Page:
Almost exactly one year ago this weekend my heart raced as I exited the plane and stepped nervously out my gate.  From across the walkway I saw a the back of a familiar blonde mane and heard the familiar excited voice of my friend Mac as she approached.  I was vulnerable and humble.  I was frantic for a real connection. 

For the next two days I feasted on real connection. 

With Camp Scabs approaching I find myself feeling that familiar nervous and vulnerable feeling.  But I am confident that once more as I sit around the table with real and amazing women I will yet again watch my cup overflow with love and genuine affection. 

Never were friendships born and matured faster, never were hearts more open and accepting, never have women been so bonded as WoPA. 

God has given me real connections to emotionally sustain me while I repair my relationship with my husband. 

The finale of Les Miserables evokes strong emotions in me.  Together, Valjean, Fantine and Eponine sing these words. 

Take my hand
And lead me to salvation
Take my love
For love is everlasting
And remember
The truth that once was spoken:
To love another person is to see the face of god.

Making a "real connection" is truly the most healing, most therapeutic, most divine feeling I've discovered.  On my worst days, I can always take solace in the love (and humor) of my dearest friends.  Strip away fame, strip away power, strip away wealth.  Experience addiction, death, privation, and ridicule.  Eliminate beauty, intelligence, and skill.  And between two people can be exchanged something so powerful yet simple, we all become equals.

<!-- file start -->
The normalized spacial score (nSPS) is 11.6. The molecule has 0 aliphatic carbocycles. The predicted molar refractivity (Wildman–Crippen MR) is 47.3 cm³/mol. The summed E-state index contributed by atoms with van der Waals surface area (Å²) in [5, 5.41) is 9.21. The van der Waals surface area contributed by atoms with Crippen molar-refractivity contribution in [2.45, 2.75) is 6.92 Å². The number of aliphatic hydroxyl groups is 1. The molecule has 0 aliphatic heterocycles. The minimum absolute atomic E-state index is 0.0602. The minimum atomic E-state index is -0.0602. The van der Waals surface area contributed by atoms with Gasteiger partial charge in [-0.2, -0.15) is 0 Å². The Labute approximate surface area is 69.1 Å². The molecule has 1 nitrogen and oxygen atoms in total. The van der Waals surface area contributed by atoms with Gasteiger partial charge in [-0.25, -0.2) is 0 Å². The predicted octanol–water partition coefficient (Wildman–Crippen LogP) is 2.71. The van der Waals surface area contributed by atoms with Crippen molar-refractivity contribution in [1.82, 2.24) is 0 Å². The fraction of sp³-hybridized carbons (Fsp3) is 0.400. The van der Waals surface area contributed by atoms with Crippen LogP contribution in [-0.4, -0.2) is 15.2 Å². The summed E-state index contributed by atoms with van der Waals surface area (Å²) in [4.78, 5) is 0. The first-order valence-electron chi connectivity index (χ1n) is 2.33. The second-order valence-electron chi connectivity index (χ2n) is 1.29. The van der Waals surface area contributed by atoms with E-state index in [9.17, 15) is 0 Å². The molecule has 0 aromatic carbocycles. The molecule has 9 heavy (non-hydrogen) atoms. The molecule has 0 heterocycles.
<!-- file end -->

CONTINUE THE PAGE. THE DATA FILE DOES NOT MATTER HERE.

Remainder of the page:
That is the real connection. 

24 May 2013

I Am A Queen

Even without really knowing what was going on in Hawaii it was a little bit of an awkward vacation.  But we managed to laugh, particularly whenever we turned on the radio and this song was on.  (Because every time we turned on the radio we heard this song either immediately or within minutes.)

The irony wasn't lost on us.

It has been added to my running playlist for my upcoming race in June.  LOVE me an empowering women jam.  (There's another version with a more rappy-intense feel featuring Jah Maoli.)

P.S. I really dig the hawaiian music combo of reggae/hip hop/country steel guitar.  RAD.

Have a great weekend all. 

23 May 2013

Keeping my chin up